Launching the University’s first intranet has thrown up some interesting challenges, says Intranet manager Steve Wright.
Two weeks ago, we released a beta version of a new intranet for staff and postgraduate researchers. We’ve designed with mobile devices in mind, applied content design best practice, and met accessibility standards.
So far, so commonplace you might say. But it’s been an unusual project for quite a few reasons.
First, it’s totally new. Surprisingly (and it was a big surprise to me when I started here in July 2018), the University hasn’t had a global intranet before. Internal-facing content and information has historically been stored at the local level: on faculty, school or division sites.
That has sometimes raised the sort of duplicate, outdated, siloed content issues you might expect. It’s also sometimes meant content intended for staff being added to the University’s external-facing website, for want of somewhere else to put it. That can lead to a confusing experience for users of bristol.ac.uk. That’s an audience that has very different needs and objectives to our internal one.
So launching a new intranet has also meant trying to change the organisation’s culture. We need to help both content publishers and staff acclimatise to a new way of making information available. Which, like the product itself, is still a work in progress.
How we’re doing it
We’ve taken an approach to digital development which is new – albeit not entirely new – to this organisation. We’ve done it using agile principles, with a multidisciplinary team working closely together. A product manager (me) owns the vision and the roadmap.
The important thing here has been making user needs the key driver of development activity. We did a lot of upfront work, from surveys to interviews to card-sorting exercises. And launching the beta product as early as we could (after about seven months of work) is an extension of that. It provides the feedback loop we need to keep iterating and improving it.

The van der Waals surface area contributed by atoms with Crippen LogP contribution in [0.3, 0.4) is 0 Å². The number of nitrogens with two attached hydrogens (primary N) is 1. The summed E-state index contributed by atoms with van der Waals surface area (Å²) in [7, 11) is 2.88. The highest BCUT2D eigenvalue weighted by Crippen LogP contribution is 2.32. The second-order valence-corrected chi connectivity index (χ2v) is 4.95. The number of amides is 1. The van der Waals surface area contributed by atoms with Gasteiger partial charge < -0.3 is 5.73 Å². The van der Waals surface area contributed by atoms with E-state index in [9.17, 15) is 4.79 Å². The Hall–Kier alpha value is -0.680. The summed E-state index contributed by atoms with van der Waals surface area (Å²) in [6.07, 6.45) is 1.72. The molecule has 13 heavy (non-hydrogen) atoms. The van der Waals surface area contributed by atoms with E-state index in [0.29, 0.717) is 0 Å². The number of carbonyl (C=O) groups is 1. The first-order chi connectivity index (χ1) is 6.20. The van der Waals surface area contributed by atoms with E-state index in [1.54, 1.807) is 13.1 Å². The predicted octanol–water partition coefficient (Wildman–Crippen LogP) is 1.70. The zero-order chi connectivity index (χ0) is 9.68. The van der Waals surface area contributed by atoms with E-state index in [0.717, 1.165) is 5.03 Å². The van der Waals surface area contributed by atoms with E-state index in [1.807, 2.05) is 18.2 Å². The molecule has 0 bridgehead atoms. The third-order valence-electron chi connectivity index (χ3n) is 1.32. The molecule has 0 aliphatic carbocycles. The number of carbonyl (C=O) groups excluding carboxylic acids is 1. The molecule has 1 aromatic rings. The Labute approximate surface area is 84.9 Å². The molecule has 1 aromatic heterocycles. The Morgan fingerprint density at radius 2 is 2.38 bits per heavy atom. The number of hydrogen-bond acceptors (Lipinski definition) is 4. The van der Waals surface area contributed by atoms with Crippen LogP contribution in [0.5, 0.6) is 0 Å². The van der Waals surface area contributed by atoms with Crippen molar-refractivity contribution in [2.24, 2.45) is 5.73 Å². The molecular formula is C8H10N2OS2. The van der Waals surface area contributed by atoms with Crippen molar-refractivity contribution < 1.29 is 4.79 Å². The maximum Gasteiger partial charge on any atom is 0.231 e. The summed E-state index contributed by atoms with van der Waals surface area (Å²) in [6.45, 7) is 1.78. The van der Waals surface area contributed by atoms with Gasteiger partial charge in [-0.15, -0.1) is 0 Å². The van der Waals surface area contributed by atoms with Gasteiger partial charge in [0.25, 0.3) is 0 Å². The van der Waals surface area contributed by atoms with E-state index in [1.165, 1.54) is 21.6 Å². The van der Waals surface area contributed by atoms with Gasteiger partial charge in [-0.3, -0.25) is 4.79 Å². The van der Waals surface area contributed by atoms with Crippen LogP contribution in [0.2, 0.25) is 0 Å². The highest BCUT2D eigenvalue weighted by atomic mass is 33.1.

We’re doing this in as transparent a way as possible: our roadmap of short, medium and long-term priorities is available for all staff to feed back on.
Because it’s a new product, built with a new way of working, we’ve had to do a lot of explaining ourselves. What we’ve done on the “campaign trail” of stakeholder engagement has been just as important as what we’ve built in our sprints.
DIY or off the shelf
As the University has invested in Microsoft Office 365, we’re restricted in our choice of tech platform. And while a few years ago the idea of doing anything user-centric with SharePoint would be enough to give anyone heart palpitations, modern SharePoint is a different beast.
Although SharePoint is still far from perfect, Microsoft is actively and rapidly improving it. For us, this has meant lots of decisions about when to stick close to out-of-the-box elements, and when to build something custom. Each of these decisions comes with its own set of trade-offs.
Shopping off the shelf can mean something doesn’t quite match our requirements. Doing it ourselves can risk being left with something broken or in need of productivity-sucking maintenance when Microsoft makes a change.
Which means that while the first thing I do in the morning is make a cup of tea, the second is check the public roadmap for Office 365.
While we’re only two weeks post-launch, initial signs are positive. We’re getting good quality feedback, which will be integral to deciding what we prioritise next.
There’s a long way to go though. This beta product is the first step towards transforming the University’s internal-facing digital ecosystem. We aim to do that before the end of 2020. As part of it, we’ll be addressing all the content and information siloes I mentioned earlier. Not to mention retiring some legacy systems that are even older than our current first-year undergraduates.
But that’s definitely a story for a future blog post.